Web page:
BMW April 2022

After nearly 70 years of hosting the IAA, Germany’s top automotive show, Frankfurt has given its place to Munich for this year’s event. It’s the first major motoring show to finally go through in Europe following the cancellation of the Geneva shows in 2020 and 2021 and last year’s Paris event that is held on alternative years with the IAA, with more than 1 000 exhibitors and speakers. This makes the IAA Mobility the first major international event in Germany after the lockdown restrictions.  

It’s no secret that manufacturers have been slowly, but steadily avoiding costly motor shows over the past few years, and this trend continues with Munich’s inaugural event. Notable absentees include Toyota and Stellantis, which incorporates the PSA Group, the Germany-based Opel brand and Fiat Chrysler Automobile, not to mention higher end marques like Bentley, Lamborghini (which could have paraded the new Countach) and McLaren.

 “Mobility is one of society’s foremost topics. The IAA Mobility is taking place because people all over the world are seeking better solutions to their mobility needs and the companies have developed many new solutions to meet them, which they wish to present on an international stage. The main focus will be solutions on the path to climate neutrality. The fact that the IAA Mobility is being held under the current coronavirus rules is itself a great success for the event,” explains VDA President Hildegard Müller. 

There was no shortage of interesting and thrilling metal to help compensate for what has been the longest drought in motor show history. Some of the cars on show here were making their debut nearly two years after an official unveiling, not to mention that it was the first chance every one’s had to speak to several key automotive personalities. The biggest and most exciting reveal wasn’t – as had previously been almost taken for granted – on BMW’s stand, but a couple of halls over at Volkswagen instead. The unveiling of VW’s all-new small electric car was worthy of a crowd.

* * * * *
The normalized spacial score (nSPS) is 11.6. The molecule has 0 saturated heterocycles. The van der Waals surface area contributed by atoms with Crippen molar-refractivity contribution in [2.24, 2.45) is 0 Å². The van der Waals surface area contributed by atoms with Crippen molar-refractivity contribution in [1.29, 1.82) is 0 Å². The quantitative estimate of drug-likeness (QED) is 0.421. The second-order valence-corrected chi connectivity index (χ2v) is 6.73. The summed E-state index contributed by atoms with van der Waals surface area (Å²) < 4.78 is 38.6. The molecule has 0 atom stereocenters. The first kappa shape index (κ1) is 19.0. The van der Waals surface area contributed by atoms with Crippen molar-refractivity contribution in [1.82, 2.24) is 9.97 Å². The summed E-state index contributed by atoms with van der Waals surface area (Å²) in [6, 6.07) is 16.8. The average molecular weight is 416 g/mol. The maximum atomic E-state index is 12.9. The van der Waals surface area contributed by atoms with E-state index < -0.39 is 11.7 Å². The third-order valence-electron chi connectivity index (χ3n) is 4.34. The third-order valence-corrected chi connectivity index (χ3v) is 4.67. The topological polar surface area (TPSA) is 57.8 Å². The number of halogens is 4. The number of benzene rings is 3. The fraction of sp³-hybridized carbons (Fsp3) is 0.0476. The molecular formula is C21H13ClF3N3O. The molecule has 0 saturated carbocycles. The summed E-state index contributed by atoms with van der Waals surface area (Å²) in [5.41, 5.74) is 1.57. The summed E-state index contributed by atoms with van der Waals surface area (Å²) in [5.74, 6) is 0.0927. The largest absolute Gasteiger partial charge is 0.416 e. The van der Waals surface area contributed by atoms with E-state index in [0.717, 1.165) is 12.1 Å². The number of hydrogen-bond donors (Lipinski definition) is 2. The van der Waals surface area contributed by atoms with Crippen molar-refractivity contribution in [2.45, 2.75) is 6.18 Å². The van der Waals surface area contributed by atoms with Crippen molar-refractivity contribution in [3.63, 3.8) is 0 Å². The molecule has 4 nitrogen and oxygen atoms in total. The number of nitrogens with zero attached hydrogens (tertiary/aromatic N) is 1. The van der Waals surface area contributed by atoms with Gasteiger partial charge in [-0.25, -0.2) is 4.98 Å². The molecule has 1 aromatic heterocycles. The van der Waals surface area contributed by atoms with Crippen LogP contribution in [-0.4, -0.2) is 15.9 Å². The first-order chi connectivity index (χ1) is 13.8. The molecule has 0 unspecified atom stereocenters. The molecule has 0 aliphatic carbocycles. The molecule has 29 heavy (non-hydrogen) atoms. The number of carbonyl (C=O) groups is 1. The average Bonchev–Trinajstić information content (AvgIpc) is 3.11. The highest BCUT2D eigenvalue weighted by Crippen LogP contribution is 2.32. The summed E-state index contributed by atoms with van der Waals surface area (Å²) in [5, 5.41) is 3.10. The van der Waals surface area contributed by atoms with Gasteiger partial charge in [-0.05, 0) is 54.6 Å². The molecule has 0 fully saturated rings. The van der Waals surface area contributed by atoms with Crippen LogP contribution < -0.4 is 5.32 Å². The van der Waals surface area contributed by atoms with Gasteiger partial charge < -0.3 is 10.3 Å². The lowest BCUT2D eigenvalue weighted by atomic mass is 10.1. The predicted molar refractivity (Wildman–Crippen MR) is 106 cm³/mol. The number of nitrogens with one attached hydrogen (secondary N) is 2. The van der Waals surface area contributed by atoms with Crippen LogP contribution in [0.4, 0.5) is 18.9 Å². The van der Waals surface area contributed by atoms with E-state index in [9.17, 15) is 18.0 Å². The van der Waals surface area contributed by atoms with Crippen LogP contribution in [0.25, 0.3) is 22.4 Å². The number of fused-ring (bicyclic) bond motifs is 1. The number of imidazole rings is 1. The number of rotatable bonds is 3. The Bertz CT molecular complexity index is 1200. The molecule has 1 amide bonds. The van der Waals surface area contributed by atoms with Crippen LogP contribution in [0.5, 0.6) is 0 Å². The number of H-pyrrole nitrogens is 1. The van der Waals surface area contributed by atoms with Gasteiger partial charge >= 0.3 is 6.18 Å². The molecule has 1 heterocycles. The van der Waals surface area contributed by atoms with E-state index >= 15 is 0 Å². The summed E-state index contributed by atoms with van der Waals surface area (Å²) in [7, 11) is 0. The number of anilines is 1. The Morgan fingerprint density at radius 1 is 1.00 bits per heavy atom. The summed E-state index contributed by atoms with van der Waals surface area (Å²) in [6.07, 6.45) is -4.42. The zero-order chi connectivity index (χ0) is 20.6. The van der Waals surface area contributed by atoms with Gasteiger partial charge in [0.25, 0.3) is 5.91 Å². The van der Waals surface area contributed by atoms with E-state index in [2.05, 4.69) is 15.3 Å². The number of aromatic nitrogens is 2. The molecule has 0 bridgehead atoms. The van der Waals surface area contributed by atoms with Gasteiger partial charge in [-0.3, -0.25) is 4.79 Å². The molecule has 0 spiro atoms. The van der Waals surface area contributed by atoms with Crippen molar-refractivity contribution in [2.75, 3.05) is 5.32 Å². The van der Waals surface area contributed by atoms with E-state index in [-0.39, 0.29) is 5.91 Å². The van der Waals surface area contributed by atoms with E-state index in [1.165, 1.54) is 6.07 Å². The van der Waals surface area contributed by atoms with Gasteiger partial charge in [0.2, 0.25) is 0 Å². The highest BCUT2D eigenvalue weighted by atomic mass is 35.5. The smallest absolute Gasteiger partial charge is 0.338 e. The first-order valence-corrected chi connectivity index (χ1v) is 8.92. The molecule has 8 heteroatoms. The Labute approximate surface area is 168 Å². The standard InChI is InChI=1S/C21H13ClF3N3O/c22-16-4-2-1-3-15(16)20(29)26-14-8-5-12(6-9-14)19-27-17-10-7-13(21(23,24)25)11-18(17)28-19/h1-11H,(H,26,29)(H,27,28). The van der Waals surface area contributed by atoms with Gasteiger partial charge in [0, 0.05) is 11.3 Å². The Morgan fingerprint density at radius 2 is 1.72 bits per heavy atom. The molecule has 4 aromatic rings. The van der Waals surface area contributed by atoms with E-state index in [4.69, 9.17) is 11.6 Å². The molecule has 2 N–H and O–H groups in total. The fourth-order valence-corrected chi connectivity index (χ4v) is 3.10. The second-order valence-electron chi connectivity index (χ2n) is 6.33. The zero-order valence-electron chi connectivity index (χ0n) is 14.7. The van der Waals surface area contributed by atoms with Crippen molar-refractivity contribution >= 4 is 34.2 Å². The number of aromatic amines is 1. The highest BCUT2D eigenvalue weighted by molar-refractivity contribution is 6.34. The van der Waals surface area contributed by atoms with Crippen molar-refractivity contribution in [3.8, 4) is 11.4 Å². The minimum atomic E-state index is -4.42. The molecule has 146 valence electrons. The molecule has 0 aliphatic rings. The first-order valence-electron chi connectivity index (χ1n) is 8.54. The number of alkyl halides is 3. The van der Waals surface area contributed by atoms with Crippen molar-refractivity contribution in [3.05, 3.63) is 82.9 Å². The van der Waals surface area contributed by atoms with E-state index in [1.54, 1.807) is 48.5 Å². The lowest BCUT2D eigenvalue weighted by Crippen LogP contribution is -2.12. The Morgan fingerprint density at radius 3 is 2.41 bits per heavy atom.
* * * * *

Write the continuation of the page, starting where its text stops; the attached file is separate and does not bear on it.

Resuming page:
Not to say that BMW wasn’t interesting, of course. In fact, few concepts in recent memory have made such bold promises about the future of their maker’s products as does the i Vision Circular, and though executives have been careful to deny any production intent or even styling influence on future cars, there’s no questioning the urgency and necessity of the messaging. Cars have got to be sustainable to produce, not just to use or power, and BMW has shown exactly how that could be possible within the next 20 years.

The most promising thing about the selection of predominantly electric cars on display was the diversity and the performance of these cars. Audi’s Grandsphere concept was a popular hit at the show. No car is the same and all have much to offer. 

Mercedes-Benz which used the GLB, Maybach Concept EQS and EQG showed that not all electric SUVs need to be identical. The AMG EQS 52 showed us that electric saloon cars can be exciting. The AMG One showed us that Mercedes is really planning to launch an F1 car for the road. 

The IAA Mobility 2021 focuses on the transformation to climate neutral mobility as one of the most important global challenges. VDA President Müller said, “We’re committed to climate neutral mobility. Our goal is to make the transformation a success story for the German automotive industry.”

All the cars on display at Munich this year have showed us that there is hope for a more sustainable future.